Astronomers can’t just take sample measurements of stars and then extrapolate. That doesn’t work because they can’t see all the dark matter. So they measure other things. And thanks to the Gaia mission, a bunch of measuring has already been done for them.
Gaia is the ESO’s mission to create a 3D map of the Milky Way. It’s an ambitious mission, but it has yielded great results. Gaia has measured the positional and radial velocity of about one billion of the stars in the Milky Way, and in the Local Group. This is about one percent of the stars in our galaxy. That may not sound like a lot, but the accuracy of the measurements is also really important, especially when it comes to measuring dark matter.
Some of the approximately one billion stars that Gaia measured are in the globular clusters that are near the Milky Way. Globular clusters are spherical collections of stars, and there about 150 of them orbiting the Milky Way. Most importantly, the more massive the galaxy is, the faster the globular clusters orbit. And Gaia has given us more accurate measurements of their velocity than ever before.
N. Wyn Evans, University of Cambridge, UK.
“The more massive a galaxy, the faster its clusters move under the pull of its gravity.“
“The more massive a galaxy, the faster its clusters move under the pull of its gravity” explains N. Wyn Evans (University of Cambridge, UK). “Most previous measurements have found the speed at which a cluster is approaching or receding from Earth, that is the velocity along our line of sight. However, we were able to also measure the sideways motion of the clusters, from which the total velocity, and consequently the galactic mass, can be calculated.“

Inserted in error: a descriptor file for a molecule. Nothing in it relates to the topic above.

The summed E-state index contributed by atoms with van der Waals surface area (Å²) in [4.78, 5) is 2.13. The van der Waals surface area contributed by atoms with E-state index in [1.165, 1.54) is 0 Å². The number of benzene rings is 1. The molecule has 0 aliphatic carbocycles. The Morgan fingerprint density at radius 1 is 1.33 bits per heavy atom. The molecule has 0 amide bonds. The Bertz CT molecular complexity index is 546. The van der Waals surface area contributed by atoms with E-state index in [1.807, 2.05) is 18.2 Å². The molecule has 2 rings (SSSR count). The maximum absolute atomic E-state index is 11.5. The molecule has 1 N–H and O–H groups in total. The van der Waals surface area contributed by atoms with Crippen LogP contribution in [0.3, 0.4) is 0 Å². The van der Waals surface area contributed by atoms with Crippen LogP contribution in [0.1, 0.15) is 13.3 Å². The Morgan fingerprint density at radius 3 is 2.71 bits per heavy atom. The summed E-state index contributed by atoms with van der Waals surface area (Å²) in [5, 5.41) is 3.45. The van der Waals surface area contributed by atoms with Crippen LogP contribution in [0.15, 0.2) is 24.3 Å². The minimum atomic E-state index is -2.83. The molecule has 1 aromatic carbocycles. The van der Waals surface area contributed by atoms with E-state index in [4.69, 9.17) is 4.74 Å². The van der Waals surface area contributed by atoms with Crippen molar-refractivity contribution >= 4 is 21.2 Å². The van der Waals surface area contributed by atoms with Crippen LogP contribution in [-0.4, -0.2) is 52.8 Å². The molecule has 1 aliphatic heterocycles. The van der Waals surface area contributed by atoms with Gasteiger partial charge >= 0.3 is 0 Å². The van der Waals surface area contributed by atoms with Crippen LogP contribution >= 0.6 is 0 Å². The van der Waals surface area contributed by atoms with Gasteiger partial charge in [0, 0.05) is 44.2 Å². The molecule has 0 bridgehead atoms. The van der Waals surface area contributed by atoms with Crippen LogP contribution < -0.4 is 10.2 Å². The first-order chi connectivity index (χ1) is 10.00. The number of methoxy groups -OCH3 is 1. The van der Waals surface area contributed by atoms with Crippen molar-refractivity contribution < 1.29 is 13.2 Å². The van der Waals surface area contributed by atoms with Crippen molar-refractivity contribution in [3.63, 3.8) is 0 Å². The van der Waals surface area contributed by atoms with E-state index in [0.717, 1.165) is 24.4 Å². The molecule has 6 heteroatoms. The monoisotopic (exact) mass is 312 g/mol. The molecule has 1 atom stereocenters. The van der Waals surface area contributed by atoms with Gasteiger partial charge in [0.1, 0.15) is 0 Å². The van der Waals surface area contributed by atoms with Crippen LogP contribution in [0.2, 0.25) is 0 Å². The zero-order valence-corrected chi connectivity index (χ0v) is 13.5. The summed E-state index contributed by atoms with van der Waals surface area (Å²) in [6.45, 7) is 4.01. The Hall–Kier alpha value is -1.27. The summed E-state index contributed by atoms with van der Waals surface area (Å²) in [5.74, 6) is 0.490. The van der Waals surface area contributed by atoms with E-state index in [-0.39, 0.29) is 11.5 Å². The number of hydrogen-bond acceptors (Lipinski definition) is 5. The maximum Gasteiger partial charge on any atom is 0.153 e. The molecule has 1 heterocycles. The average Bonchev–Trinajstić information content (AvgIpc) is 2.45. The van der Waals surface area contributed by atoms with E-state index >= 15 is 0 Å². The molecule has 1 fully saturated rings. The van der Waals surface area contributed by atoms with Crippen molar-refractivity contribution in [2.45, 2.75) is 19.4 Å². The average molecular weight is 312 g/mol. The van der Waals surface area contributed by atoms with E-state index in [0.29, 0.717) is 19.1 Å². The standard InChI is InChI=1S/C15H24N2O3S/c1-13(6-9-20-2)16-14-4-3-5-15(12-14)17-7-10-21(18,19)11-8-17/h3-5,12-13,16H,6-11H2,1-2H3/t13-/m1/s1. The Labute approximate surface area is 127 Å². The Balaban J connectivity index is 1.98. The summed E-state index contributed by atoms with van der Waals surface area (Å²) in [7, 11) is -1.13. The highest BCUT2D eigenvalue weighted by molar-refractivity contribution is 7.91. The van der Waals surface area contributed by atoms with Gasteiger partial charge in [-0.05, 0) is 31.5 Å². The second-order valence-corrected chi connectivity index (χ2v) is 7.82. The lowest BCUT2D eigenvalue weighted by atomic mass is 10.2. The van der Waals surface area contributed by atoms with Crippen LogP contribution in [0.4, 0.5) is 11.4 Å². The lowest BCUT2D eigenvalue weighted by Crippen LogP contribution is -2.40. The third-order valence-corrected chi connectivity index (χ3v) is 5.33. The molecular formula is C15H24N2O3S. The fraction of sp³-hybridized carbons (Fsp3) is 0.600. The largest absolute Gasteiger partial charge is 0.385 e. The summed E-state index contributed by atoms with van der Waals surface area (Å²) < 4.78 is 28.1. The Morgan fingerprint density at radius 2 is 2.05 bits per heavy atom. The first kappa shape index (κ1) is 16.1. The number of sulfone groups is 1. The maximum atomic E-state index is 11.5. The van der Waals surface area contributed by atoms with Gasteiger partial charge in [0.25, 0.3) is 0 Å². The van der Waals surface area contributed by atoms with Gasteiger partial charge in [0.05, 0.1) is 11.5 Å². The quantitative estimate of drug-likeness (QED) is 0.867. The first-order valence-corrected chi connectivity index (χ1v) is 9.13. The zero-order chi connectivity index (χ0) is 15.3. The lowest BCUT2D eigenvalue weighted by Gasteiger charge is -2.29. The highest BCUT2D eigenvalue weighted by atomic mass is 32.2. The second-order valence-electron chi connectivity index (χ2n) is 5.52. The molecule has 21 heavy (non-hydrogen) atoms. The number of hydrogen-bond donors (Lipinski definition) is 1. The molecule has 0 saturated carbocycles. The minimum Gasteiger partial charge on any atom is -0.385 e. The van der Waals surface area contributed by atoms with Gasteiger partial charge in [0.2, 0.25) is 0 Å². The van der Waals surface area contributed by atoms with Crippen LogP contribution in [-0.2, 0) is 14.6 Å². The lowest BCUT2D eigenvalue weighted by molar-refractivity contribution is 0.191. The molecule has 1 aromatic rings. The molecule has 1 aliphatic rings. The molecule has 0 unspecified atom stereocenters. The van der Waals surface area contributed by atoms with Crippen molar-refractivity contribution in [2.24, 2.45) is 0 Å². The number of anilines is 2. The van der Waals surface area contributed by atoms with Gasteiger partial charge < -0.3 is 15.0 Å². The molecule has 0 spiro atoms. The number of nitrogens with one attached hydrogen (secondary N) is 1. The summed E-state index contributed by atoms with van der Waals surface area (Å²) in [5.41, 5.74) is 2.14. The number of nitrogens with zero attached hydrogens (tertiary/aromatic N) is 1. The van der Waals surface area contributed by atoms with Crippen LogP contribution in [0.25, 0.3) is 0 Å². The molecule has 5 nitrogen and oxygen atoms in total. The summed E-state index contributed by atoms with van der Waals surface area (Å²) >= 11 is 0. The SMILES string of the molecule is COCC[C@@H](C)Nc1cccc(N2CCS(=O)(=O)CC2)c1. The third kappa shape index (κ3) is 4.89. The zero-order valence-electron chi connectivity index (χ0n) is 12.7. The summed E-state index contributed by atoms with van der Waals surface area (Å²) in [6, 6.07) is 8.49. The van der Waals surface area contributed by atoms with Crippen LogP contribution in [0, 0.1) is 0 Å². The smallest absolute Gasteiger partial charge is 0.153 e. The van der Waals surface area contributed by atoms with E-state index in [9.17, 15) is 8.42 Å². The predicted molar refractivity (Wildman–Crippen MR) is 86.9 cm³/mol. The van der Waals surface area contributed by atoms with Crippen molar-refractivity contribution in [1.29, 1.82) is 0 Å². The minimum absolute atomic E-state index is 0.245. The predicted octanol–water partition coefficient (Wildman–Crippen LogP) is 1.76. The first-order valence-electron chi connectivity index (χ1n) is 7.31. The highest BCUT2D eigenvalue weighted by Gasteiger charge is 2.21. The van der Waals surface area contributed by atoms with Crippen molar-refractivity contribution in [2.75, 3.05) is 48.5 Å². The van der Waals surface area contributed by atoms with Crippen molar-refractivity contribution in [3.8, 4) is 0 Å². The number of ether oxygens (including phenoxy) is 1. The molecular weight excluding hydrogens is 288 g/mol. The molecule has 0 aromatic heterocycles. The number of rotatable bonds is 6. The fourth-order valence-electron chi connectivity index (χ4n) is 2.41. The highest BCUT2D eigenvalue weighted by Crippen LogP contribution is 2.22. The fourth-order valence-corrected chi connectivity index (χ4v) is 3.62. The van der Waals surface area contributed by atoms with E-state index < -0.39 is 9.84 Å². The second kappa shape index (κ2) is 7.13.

The further away the globular cluster, the more they tell us about the Milky Way’s mass. Although Gaia provided the extremely accurate velocity measurements of the clusters, it was the venerable Hubble Space Telescope that measured clusters as far away as 130,000 light years from Earth, adding a great deal of accuracy to the new mass measurement for the Milky Way.
“Global clusters extend out to a great distance, so they are considered the best tracers astronomers use to measure the mass of our galaxy” said Tony Sohn (Space Telescope Science Institute, USA), who led the Hubble measurements.
“We were lucky to have such a great combination of data,” explained Roeland P. van der Marel (Space Telescope Science Institute, USA). “By combining Gaia’s measurements of 34 globular clusters with measurements of 12 more distant clusters from Hubble, we could pin down the Milky Way’s mass in a way that would be impossible without these two space telescopes.“
So now what?
The mass of the Milky Way is more than just a curiosity, it’s an intrinsic and important part of much larger questions. A galaxy’s dark matter content is linked to the formation and growth of structures in the Universe.
This more accurate measurement of the Milky Way’s mass helps us understand our home galaxy and its place in the cosmos.